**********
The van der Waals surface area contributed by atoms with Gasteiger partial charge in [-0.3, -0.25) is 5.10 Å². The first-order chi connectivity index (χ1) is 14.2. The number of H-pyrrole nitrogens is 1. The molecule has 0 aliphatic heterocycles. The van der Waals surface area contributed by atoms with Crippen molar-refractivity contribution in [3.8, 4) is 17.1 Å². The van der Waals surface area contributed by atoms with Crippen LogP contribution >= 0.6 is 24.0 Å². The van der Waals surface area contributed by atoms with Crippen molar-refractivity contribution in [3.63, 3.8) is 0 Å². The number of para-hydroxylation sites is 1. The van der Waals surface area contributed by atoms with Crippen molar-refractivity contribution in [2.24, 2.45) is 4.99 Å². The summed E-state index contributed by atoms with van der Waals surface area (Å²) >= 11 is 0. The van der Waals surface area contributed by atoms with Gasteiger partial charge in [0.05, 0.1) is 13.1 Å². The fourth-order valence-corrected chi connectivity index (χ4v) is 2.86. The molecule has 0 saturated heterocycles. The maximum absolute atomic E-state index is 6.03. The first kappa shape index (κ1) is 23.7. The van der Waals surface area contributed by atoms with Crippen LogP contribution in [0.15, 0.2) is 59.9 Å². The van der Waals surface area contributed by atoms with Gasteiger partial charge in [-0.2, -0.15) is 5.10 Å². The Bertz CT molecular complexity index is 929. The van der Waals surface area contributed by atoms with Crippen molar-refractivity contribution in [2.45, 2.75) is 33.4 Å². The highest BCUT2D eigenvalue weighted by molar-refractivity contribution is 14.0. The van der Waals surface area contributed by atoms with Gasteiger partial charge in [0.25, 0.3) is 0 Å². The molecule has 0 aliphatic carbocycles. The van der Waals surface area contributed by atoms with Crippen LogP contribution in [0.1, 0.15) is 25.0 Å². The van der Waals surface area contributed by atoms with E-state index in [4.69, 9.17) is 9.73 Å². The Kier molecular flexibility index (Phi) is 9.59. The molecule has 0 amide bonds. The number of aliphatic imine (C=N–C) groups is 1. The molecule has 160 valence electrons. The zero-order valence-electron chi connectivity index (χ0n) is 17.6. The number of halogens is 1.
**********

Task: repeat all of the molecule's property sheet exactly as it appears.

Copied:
The van der Waals surface area contributed by atoms with Gasteiger partial charge in [-0.3, -0.25) is 5.10 Å². The first-order chi connectivity index (χ1) is 14.2. The number of H-pyrrole nitrogens is 1. The molecule has 0 aliphatic heterocycles. The van der Waals surface area contributed by atoms with Crippen molar-refractivity contribution in [3.8, 4) is 17.1 Å². The van der Waals surface area contributed by atoms with Crippen LogP contribution >= 0.6 is 24.0 Å². The van der Waals surface area contributed by atoms with Crippen molar-refractivity contribution in [3.63, 3.8) is 0 Å². The number of para-hydroxylation sites is 1. The van der Waals surface area contributed by atoms with Crippen molar-refractivity contribution in [2.24, 2.45) is 4.99 Å². The summed E-state index contributed by atoms with van der Waals surface area (Å²) >= 11 is 0. The van der Waals surface area contributed by atoms with Gasteiger partial charge in [0.05, 0.1) is 13.1 Å². The fourth-order valence-corrected chi connectivity index (χ4v) is 2.86. The molecule has 0 saturated heterocycles. The maximum absolute atomic E-state index is 6.03. The first kappa shape index (κ1) is 23.7. The van der Waals surface area contributed by atoms with Crippen LogP contribution in [0.15, 0.2) is 59.9 Å². The van der Waals surface area contributed by atoms with Gasteiger partial charge in [-0.2, -0.15) is 5.10 Å². The Bertz CT molecular complexity index is 929. The van der Waals surface area contributed by atoms with Crippen molar-refractivity contribution in [2.45, 2.75) is 33.4 Å². The highest BCUT2D eigenvalue weighted by molar-refractivity contribution is 14.0. The van der Waals surface area contributed by atoms with Gasteiger partial charge in [0.25, 0.3) is 0 Å². The molecule has 0 aliphatic carbocycles. The van der Waals surface area contributed by atoms with Crippen LogP contribution in [0.1, 0.15) is 25.0 Å². The van der Waals surface area contributed by atoms with E-state index in [4.69, 9.17) is 9.73 Å². The Kier molecular flexibility index (Phi) is 9.59. The molecule has 0 amide bonds. The number of aliphatic imine (C=N–C) groups is 1. The molecule has 160 valence electrons. The zero-order valence-electron chi connectivity index (χ0n) is 17.6. The number of halogens is 1.